• I know I have mentioned it before but it bears mentioning again. ALWAYS make sure your table is prepped. This means dropping dessert spoons as soon as they order, dropping a bowl for those seafood shells, or getting a chiller set up for white wine. The bussers/runners don’t have time for it and it is your job as a server. These little things are again – attention to details that make the difference between you and other servers.
  7. Good Wine Service –
    • This is more important to me because I live and work in California. This means that almost everyone out here knows about wine and how it should be served. That being said – good wine service starts from the beginning. You should always show the label and the bottle (cupping the bottom with your hand) to the person who ordered. When they say it’s alright hold the bottom and cut below the lip. Place the trash in your apron (never on the table) – do not twist the bottle when you cut it and never hold it by the neck (even when you are removing the cork). Pour a taste for the person who ordered. When they give the nod – you can pour clockwise, ending with that same person. Place the bottle and the cork on the table (or in the chiller if it’s a white). If you are nervous about the whole process and they are quite – ask them questions that force long answers “Where are you from?” “How do you like the area?” etc. It forces them to talk and takes the pressure off you.
  8. Know How to Up-sell –
    • You don’t need to pressure anyone to buy anything, but you should know how to up-sell. If they buy two glasses of the same wine, say “I noticed you want two glasses of the same wine, would you be interested in a bottle?” When it comes to dessert – always drop the menu with a recommendation. “The Churros are my favorite – they are like eating a baby angel.” I know it sounds weird but it sticks with people. When you describe the food – describe it in such a way that it makes their mouth water. Use words like:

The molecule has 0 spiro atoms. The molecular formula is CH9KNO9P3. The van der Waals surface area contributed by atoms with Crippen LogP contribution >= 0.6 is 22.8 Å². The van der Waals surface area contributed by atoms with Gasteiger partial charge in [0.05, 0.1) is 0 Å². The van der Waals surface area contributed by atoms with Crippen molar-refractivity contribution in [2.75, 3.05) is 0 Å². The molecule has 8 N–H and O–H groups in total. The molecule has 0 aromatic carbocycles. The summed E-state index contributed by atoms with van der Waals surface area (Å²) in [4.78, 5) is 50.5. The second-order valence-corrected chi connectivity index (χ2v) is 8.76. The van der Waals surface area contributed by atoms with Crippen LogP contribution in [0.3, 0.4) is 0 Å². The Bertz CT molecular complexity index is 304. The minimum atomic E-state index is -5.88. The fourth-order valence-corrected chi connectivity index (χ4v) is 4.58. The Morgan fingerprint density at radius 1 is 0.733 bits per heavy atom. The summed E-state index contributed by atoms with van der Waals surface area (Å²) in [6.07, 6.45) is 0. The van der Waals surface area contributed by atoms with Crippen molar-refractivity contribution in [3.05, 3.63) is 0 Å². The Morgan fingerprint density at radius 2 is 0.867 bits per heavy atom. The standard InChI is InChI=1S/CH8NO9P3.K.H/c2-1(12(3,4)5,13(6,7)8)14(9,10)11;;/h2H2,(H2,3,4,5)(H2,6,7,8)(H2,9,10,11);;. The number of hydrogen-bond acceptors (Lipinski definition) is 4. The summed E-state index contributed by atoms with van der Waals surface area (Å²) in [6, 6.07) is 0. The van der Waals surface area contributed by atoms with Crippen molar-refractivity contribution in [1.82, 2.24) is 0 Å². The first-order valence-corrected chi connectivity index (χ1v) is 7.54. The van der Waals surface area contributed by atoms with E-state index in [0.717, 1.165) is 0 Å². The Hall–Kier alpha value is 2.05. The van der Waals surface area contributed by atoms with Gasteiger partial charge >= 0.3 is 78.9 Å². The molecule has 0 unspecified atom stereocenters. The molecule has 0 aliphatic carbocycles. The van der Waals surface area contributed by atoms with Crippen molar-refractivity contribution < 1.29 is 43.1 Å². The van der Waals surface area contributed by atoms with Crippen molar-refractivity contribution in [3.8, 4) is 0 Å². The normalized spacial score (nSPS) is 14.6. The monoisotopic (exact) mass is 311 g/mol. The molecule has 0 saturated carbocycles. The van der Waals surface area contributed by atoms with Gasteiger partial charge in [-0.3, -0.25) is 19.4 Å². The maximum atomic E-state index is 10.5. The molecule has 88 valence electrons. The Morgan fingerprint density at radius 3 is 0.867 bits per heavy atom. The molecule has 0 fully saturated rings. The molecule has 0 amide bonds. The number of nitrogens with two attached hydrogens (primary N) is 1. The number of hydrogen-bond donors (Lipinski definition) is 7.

• decadent
      • moist
      • full of spice
      • hints of _______
    • basically you need to act like you are a Food Network star describing the food. That’s how you sell it. People want to know what’s the best. The items that I eat all the time I say are “_______________ soul food” (Insert whatever cultural restaurant you work for – example “Mexican Soul Food”) People know terms like that and they love hearing it.
    • You eat first with your ears, then your eyes, finally you eat with your mouth.
  9. Check the Food-
    • Make sure when the food comes out it is up to their liking. As soon as it’s dropped “Everything looks ok?” and after two bites “How is it tasting?” These prevent a guest from sitting there waiting like an idiot for the server to come back, just to say it was bad.
    • If they order a steak always – ALWAYS – ask them to cut into it to make sure the temperature is correct. Wait until they have done so and it is good before you walk away.

The reality is small things like these, which might seem large at the moment, make all the difference to your guests. They are bread and butter of a servers life. These will make your guests happier – they are more likely to return to you and that restaurant, they will increase your tips, and they will increase your standing with your manager.

Remember Good service isn’t an accident – Good service is on purpose.

Have tips or tricks? Please Share!